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As California and Tribes Argue, Casinos Keep Going Up

30 October 2000

SACRAMENTO, California—Oct. 30, 2000 –As reported by the Copley News Service: "Sprawling Indian casinos are going up all over California even though the state and tribes are at loggerheads over critical environmental standards.

"…Public documents show at least three tribes are pushing ahead with construction despite serious environmental questions raised by the state attorney general.

"Two of those projects are in San Diego County: a temporary facility at the San Pasqual reservation and a major overhaul of a former gambling hall on the Rincon reservation. The third is being built by a Me-Wuk band in Tuolumne County.

"In all three cases, the attorney general notified the tribes they had failed to comply with basic guidelines of the California Environmental Quality Act, a comprehensive statute considered one of the nation's toughest environmental laws.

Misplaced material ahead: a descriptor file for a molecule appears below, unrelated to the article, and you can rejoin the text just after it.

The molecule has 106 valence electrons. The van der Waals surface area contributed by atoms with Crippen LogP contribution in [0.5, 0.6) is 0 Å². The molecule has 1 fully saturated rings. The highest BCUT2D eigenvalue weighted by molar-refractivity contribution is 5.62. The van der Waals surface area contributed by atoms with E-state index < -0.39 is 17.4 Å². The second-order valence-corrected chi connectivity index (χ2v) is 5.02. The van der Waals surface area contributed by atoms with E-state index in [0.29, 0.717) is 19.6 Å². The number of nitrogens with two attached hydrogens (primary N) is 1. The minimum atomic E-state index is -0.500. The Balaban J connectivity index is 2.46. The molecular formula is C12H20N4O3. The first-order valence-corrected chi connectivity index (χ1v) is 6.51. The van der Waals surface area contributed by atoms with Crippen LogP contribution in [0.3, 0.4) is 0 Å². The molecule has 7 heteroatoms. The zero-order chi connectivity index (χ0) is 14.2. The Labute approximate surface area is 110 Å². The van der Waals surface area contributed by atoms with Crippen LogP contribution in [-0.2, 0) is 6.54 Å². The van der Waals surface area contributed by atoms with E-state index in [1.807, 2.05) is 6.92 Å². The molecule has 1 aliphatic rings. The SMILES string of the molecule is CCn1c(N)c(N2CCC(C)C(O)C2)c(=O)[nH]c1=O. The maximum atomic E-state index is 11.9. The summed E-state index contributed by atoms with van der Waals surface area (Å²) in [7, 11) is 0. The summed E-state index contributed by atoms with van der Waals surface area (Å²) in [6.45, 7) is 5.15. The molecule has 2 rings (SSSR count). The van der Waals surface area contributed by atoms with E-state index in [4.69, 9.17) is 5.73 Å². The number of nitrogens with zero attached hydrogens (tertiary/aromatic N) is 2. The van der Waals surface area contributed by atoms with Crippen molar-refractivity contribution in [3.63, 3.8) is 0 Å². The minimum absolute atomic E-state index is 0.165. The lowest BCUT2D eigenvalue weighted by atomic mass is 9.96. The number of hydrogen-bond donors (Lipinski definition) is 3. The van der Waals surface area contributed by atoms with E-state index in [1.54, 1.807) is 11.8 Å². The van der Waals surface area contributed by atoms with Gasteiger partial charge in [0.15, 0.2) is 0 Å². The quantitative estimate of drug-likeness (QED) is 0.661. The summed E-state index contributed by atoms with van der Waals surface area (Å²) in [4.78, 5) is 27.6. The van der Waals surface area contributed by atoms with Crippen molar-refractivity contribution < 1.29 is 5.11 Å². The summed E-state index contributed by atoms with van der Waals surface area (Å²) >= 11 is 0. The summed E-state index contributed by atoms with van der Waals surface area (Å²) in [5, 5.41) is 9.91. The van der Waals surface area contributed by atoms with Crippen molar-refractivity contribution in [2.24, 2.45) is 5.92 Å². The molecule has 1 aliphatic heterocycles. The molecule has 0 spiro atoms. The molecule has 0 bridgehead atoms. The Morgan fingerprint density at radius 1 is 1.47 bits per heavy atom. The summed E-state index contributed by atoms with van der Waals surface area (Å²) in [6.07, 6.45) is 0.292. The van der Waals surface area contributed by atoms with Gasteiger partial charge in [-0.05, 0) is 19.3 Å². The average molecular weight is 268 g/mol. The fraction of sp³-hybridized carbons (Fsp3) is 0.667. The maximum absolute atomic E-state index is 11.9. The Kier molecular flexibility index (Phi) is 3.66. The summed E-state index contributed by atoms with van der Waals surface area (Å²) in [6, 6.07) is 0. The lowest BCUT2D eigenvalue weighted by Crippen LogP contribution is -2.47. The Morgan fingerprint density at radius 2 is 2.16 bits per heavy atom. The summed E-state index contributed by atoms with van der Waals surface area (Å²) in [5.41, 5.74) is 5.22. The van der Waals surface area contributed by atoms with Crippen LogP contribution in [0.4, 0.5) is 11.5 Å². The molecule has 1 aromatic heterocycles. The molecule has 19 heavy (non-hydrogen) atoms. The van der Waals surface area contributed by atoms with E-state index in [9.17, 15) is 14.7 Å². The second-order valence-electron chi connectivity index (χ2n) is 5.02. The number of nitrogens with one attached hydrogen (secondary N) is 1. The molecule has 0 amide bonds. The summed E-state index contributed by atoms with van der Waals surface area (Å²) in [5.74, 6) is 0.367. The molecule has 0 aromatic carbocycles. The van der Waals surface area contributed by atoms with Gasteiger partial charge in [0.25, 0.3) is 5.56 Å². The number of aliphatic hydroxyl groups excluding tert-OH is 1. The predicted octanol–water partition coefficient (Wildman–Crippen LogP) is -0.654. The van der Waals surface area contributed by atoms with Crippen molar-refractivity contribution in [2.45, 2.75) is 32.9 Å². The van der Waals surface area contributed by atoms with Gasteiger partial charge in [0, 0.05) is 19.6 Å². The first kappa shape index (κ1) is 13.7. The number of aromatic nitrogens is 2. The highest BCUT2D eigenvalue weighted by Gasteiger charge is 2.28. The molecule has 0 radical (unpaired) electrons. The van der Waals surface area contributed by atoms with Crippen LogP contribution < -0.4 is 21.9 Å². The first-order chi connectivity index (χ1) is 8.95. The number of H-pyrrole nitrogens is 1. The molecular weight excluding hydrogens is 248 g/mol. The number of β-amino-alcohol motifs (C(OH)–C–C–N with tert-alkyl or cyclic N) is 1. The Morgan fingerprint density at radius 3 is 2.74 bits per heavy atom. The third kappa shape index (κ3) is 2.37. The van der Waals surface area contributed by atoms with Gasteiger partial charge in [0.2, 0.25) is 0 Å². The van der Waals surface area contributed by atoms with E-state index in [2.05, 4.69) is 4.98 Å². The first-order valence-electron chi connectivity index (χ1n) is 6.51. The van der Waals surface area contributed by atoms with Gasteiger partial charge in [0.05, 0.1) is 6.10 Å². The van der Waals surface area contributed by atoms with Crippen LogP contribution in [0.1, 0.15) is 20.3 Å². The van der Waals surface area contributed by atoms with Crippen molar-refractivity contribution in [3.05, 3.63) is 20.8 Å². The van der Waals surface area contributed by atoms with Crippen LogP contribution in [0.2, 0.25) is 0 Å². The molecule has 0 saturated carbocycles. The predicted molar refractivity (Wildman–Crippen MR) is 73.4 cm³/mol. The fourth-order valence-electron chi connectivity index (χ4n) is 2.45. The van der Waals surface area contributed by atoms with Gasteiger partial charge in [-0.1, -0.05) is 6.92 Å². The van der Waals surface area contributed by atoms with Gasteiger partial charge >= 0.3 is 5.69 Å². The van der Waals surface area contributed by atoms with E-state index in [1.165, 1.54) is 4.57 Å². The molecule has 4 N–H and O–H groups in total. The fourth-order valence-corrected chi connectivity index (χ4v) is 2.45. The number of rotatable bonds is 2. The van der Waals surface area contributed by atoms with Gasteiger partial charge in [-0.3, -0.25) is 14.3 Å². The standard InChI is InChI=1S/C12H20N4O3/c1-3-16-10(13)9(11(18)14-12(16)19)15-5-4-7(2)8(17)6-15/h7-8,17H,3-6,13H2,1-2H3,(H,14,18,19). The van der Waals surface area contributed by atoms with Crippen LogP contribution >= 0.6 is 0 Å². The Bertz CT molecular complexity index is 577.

"…But tribal representatives say they are in compliance with a compact that left a lot of room for interpretation.

"…Looming effects of the Indian gambling boom figure to hit hardest in San Diego County, where as many as nine casinos may be built.

"…The compact's environmental language is just the latest piece of the hastily drafted document that appears headed for arbitration or court.

"Gov. Gray Davis and the tribes stitched the deal together in just 16 days last fall. Former Gov. Pete Wilson took 17 months to negotiate an earlier compact, which was rejected by most tribes. .

"…Tribal attorneys say the compact does not require tribes to adhere to CEQA or its federal counterpart, the National Environmental Policy Act…"

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